Fire is not extinguished with fire, but with water. And the same applies to negative feelings such as anger and resentment: the exact opposite is the solution. Let us imagine the following situation: You have had a stressful day at work and and can’t wait for some relaxation. In the evening, pure chaos awaits you at home: The children have turned the apartment into a battlefield, your husband hasn’t cleaned up. First reaction: You get angry and scold. But honestly? You’ll probably only make things worse and feel really bad in the end. The Buddhists say in such a case: contrary behavior causes the opposite result. So next time, try to stay calm. Take a deep breath in and out, count slowly to 10 or step out of the room for a moment – whatever helps you. And then: Consider the person you are angry at as a teacher. One who helps us to become more patient, understanding and friendly and thus helps us to move forward in the long run. As unusual as it may seem at first glance: Be grateful that this person has given you this very situation. Because this way you can grow and become stronger (after all, patience is a sign of strength in Buddhism).
6. Set realistic goals
Focused, disciplined, content – these are important virtues in Buddhism. And this is exactly what helps us to achieve our goals in everyday life. For example with the “Deep Work” working method: For a self-chosen period of time, the cell phone and other disturbing influences are banished from the room in order to work in a concentrated manner without distraction. When the time is up or the self-defined goal is reached, we can devote ourselves to other things again. In this way, we achieve more in less time than if we are constantly distracted in between. Buddhists also make sure that their goal is realistic and that they remain calm if something goes wrong.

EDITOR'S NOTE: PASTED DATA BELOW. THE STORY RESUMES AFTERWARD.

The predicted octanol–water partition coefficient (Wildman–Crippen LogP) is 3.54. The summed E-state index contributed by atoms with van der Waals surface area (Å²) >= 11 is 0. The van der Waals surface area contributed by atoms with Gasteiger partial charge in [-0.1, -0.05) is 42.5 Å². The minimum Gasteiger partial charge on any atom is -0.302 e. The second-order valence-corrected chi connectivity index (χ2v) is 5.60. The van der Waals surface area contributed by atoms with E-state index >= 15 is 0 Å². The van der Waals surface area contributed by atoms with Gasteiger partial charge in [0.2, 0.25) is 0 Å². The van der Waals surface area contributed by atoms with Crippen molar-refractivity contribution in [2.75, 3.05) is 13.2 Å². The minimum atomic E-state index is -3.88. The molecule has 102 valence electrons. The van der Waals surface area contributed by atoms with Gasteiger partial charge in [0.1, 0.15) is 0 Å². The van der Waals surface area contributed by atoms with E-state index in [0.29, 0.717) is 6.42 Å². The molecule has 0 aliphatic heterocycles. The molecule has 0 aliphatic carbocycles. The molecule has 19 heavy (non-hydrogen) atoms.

7. Be grateful for challenges
“Any difficult situation you master now will be spared in the future,” says the Dalai Lama. Isn’t that an inspiring attitude? And wouldn’t we jump in at the deep end much more often and simply tackle challenges if we knew that they would not come back afterwards? And if they did, we would already have learned how to master the situation and it would no longer need to frighten us.
8. Bad situations will pass
There’s a simple trick when stress gets too much for you. Ask yourself: Will this situation here and now in 10 years still be important to me? Will I still be able to remember it when I am dying? The answer will be “No!” in 99.9% of cases. Buddhists are very consciously aware that we humans are mortal and that everything around us is transitory. With this perspective, many things very quickly become unimportant. Simply because it is not worth spending your valuable time on it.
9. Create islands of time